• 14. VIRTU DESIGN INSTITUTE: WORKING IN DIGITAL DESIGN - VDIS10021 14 Convert, Proof & Print CMYK CONVERSION BASICS When you convert to CMYK, it’s important to understand the following points and keep them in mind as you examine the conversion that you produce. • You are transforming between color models. • You will be mapping colors to a smaller gamut space. • Your goal is to preserve as much of the color appearance as possible in the transformation. • You have more tools to control the nature of the color conversion, such as different rendering intents, because RGB to CMYK conversions use the more sophisticated LUT based profiles. SOFTPROOFING WORKFLOW FOR CMYK CONVERSIONS Here’s a basic list of steps we recommend for the creation of a CMYK conversion. The movie will demonstrate each of these and show how using the options can help make a better final image. Additional information on using Photoshop tools to improve CMYK conversions can be found in Rick McCleary’s book or the Digital Photography Best Practices and Workflow Handbook. • Make a duplicate copy of your image file. This will serve as your RGB reference file. Arrange the reference file and the target file side-by-side on your monitor. • Select main file. Open Soft Proofing and select the destination space (the CMYK target space). • Confirm that the Black Point Compensation and Black Ink boxes are checked. • Toggle rendering intents to compare the reference file to see which produces the best conversion. • If problem areas show up in conversion, check the gamut warning. • If adjustment is needed, create an HSL adjustment layer called CMYK conversion. • First try to adjust Saturation for affected colors. • Adjust Hue if more work is necessary. • Once you are happy with the soft proofed target file, it is ready for conversion to CMYK. If you plan to deliver sized and sharpened CMYK, you’ll need to do the sharpening workflow step before actually converting to CMYK. Watch a video on this process at http://vimeo.com/7539338 SHARPENING FOR OUTPUT • If you know what size the image will be printed, resize the image before sharpening. • If you don’t know what the final size is, you’ll have to choose between sharpening generically or not sharpening, then clearly communicating to the image receiver that the file has not been sharpened. CMYK GUIDE PRINTS CMYK guide prints can be a very useful tool especially when the printer is unknown. These are easily produced on desktop printers. The main criteria is that you have a good profile for the printer/paper combination. You should also make the print from either the CMYK proof space (RGB file with the appropriate CMYK profile set as the destination space) or from the CMYK derivative file. Doing either will restrict the colors to the target CMYK color gamut which gives a realistic preview of how the image file will print on the offset press. Using the printer driver will give a good visual match; using a Raster Image Processor will get you even closer, especially if the RIP has a linearization function. Linearization calibrates the printer and makes the profile even more accurate. RIP-driven ink-jets are, in fact, what printers use nowadays for making proofs. DELIVERING CMYK FILES It is ideal to deliver CMYK files with their accompanying CMYK guide prints. However, electronic delivery of final files is becoming more and more common due to speed, convenience and cost considerations. For this reason, we recommend that you deliver CMYK files with an embedded CMYK profile. The printer may well convert your CMYK profile to his CMYK profile, or he may need to alter certain variables such as the total ink limits to match the paper. If he has a known starting point of an embedded profile, his job will be easier and your chances of seeing correct color will increase. For those photographers who are told to deliver RGB files only, one work-around is to actually convert to CMYK — allowing you to control the process and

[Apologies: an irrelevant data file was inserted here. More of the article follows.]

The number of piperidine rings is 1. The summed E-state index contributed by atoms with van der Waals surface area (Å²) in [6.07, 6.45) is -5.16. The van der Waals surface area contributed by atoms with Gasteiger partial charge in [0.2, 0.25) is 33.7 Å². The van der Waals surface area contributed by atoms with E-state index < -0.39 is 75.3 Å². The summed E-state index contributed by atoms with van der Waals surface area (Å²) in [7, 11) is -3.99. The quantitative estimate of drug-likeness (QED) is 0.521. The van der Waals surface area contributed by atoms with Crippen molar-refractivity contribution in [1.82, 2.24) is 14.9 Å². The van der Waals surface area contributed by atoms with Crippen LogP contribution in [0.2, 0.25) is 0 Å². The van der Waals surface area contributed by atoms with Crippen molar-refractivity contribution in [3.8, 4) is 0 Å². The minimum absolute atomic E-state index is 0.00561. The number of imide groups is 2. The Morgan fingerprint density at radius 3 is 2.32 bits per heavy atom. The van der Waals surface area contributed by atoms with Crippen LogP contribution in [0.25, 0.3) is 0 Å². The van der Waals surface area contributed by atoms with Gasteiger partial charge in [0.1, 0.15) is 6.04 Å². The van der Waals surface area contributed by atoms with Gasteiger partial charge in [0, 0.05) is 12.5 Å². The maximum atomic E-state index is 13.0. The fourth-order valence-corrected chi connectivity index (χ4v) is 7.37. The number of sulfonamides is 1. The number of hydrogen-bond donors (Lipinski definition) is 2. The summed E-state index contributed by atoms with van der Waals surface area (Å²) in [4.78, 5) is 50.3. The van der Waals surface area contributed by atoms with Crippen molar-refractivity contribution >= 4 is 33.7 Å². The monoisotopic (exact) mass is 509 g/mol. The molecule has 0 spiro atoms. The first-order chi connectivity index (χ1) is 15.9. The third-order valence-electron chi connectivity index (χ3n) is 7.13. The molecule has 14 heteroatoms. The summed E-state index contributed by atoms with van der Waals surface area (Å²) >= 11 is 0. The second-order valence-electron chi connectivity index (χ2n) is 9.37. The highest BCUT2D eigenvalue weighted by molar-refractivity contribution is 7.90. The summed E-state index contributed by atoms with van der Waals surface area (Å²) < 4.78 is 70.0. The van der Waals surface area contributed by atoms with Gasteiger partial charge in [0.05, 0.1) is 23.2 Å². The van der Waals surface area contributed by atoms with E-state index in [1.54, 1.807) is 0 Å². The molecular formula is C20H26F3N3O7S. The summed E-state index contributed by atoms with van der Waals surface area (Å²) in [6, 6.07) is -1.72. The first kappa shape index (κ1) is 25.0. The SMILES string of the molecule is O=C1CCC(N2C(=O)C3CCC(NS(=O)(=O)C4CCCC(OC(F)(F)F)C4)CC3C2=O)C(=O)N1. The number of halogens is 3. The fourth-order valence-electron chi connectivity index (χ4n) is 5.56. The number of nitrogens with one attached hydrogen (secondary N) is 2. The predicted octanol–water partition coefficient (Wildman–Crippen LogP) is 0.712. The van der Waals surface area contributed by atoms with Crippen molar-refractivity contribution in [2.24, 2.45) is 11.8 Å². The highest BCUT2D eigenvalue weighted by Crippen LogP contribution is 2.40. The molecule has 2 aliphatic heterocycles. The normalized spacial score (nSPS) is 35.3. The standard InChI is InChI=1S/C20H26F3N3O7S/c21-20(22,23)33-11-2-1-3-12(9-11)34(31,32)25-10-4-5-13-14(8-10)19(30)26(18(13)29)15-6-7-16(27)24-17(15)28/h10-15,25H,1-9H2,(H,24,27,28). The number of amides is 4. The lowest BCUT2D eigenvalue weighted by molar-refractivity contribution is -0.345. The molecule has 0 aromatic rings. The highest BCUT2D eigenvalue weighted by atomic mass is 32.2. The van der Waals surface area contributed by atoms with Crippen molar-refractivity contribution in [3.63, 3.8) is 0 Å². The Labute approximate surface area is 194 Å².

• 15. VIRTU DESIGN INSTITUTE: WORKING IN DIGITAL DESIGN - VDIS10021 15 color — and then convert back to RGB. When the printer gets those files and converts them to CMYK, you will have a better chance of having your images appear as intended. THE REST OF THE STORY Offset presses are different to other printing devices in that they have much greater calibration control at the point of printing. Newer presses are controlled by computers that can adjust the mix of inks at many points across the press sheet with a high degree of accuracy. Just as we gray-balance monitors and gray-balance cameras, good press operators gray-balance their presses. The gray-balancing methodology outlined in the GRACoL/ SWOP specifications has the huge benefit of making specific CMYK profiles largely irrelevant except in the unusual case of non-standard ink colors. Three profiles, one for sheetfed presses and two for web presses, cover the range of papers from premium coated #1 sheets to wood pulp based #5 sheets. Adobe’s version of these three profiles ships with CS4. Or if you prefer, the GRACoL/SWOP versions can be downloaded from the SWOP.org website. The GRACoL Coated profiles can be used in place of U.S. Sheetfed Coated and The Web Coated SWOP 2006 Grade 3 or Grade 5 paper profiles can replace the U.S. Web Coated v2 profiles that shipped with earlier versions of Photoshop up to CS3. We have discovered that even non color-managed print shops print better from the new GRACoL or SWOP profiles (as long as they don’t assign a different profile to the image files). If you are provided with a specific CMYK profile, by all means use it; however, don’t assume that just because the printer is unknown you are unable to deliver good CMYK files. An additional benefit of the GRACoL/SWOP methodology and the accompanying CMYK profiles is that they maximize the CMYK gamut, getting the most color out of the press and making conversion from RGB easier, since less color gets clipped. Although the new profiles are all formulated for coated stock and have correspondingly high Total Ink Limits, most printers can easily bring those values down for uncoated stock via Photoshop, a device link profile or by means of the RIP. Article from dpBestflow Commercial Printing written by Richard Anderson LAST UPDATED FEBRUARY 27, 2012 http://dpbestflow.org/node/268